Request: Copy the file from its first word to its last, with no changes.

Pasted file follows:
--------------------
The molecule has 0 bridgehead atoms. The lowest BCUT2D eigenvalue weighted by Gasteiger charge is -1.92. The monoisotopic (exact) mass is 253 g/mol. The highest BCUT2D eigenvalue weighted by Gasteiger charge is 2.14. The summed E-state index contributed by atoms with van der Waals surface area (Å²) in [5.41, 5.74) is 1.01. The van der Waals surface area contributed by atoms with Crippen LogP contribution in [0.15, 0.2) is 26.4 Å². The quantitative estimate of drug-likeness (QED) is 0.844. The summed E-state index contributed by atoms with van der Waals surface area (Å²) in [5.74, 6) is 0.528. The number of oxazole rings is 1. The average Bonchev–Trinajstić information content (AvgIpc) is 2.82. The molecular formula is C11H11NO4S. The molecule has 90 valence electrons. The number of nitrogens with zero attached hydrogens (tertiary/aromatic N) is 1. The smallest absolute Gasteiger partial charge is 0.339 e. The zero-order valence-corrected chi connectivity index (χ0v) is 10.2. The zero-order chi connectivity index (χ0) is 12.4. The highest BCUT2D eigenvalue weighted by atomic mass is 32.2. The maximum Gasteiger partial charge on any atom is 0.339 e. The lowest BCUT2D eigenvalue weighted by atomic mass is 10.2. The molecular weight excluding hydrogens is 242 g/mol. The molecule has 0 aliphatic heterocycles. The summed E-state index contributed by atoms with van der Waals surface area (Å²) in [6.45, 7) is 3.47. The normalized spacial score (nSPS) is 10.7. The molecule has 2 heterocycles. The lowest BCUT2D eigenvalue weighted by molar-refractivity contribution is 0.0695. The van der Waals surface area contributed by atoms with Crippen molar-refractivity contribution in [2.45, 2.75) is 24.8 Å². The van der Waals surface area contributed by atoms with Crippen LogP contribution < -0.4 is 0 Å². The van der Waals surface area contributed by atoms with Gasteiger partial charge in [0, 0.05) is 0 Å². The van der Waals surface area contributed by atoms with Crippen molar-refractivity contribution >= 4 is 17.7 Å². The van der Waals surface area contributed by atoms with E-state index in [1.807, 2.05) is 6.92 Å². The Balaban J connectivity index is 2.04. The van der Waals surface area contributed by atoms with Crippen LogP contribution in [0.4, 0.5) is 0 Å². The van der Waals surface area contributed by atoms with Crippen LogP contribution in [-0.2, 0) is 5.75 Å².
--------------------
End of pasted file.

The molecule has 0 bridgehead atoms. The lowest BCUT2D eigenvalue weighted by Gasteiger charge is -1.92. The monoisotopic (exact) mass is 253 g/mol. The highest BCUT2D eigenvalue weighted by Gasteiger charge is 2.14. The summed E-state index contributed by atoms with van der Waals surface area (Å²) in [5.41, 5.74) is 1.01. The van der Waals surface area contributed by atoms with Crippen LogP contribution in [0.15, 0.2) is 26.4 Å². The quantitative estimate of drug-likeness (QED) is 0.844. The summed E-state index contributed by atoms with van der Waals surface area (Å²) in [5.74, 6) is 0.528. The number of oxazole rings is 1. The average Bonchev–Trinajstić information content (AvgIpc) is 2.82. The molecular formula is C11H11NO4S. The molecule has 90 valence electrons. The number of nitrogens with zero attached hydrogens (tertiary/aromatic N) is 1. The smallest absolute Gasteiger partial charge is 0.339 e. The zero-order valence-corrected chi connectivity index (χ0v) is 10.2. The zero-order chi connectivity index (χ0) is 12.4. The highest BCUT2D eigenvalue weighted by atomic mass is 32.2. The maximum Gasteiger partial charge on any atom is 0.339 e. The lowest BCUT2D eigenvalue weighted by atomic mass is 10.2. The molecular weight excluding hydrogens is 242 g/mol. The molecule has 0 aliphatic heterocycles. The summed E-state index contributed by atoms with van der Waals surface area (Å²) in [6.45, 7) is 3.47. The normalized spacial score (nSPS) is 10.7. The molecule has 2 heterocycles. The lowest BCUT2D eigenvalue weighted by molar-refractivity contribution is 0.0695. The van der Waals surface area contributed by atoms with Crippen molar-refractivity contribution in [2.45, 2.75) is 24.8 Å². The van der Waals surface area contributed by atoms with Crippen LogP contribution < -0.4 is 0 Å². The van der Waals surface area contributed by atoms with Gasteiger partial charge in [0, 0.05) is 0 Å². The van der Waals surface area contributed by atoms with Crippen molar-refractivity contribution >= 4 is 17.7 Å². The van der Waals surface area contributed by atoms with E-state index in [1.807, 2.05) is 6.92 Å². The Balaban J connectivity index is 2.04. The van der Waals surface area contributed by atoms with Crippen LogP contribution in [0.4, 0.5) is 0 Å². The van der Waals surface area contributed by atoms with Crippen LogP contribution in [-0.2, 0) is 5.75 Å².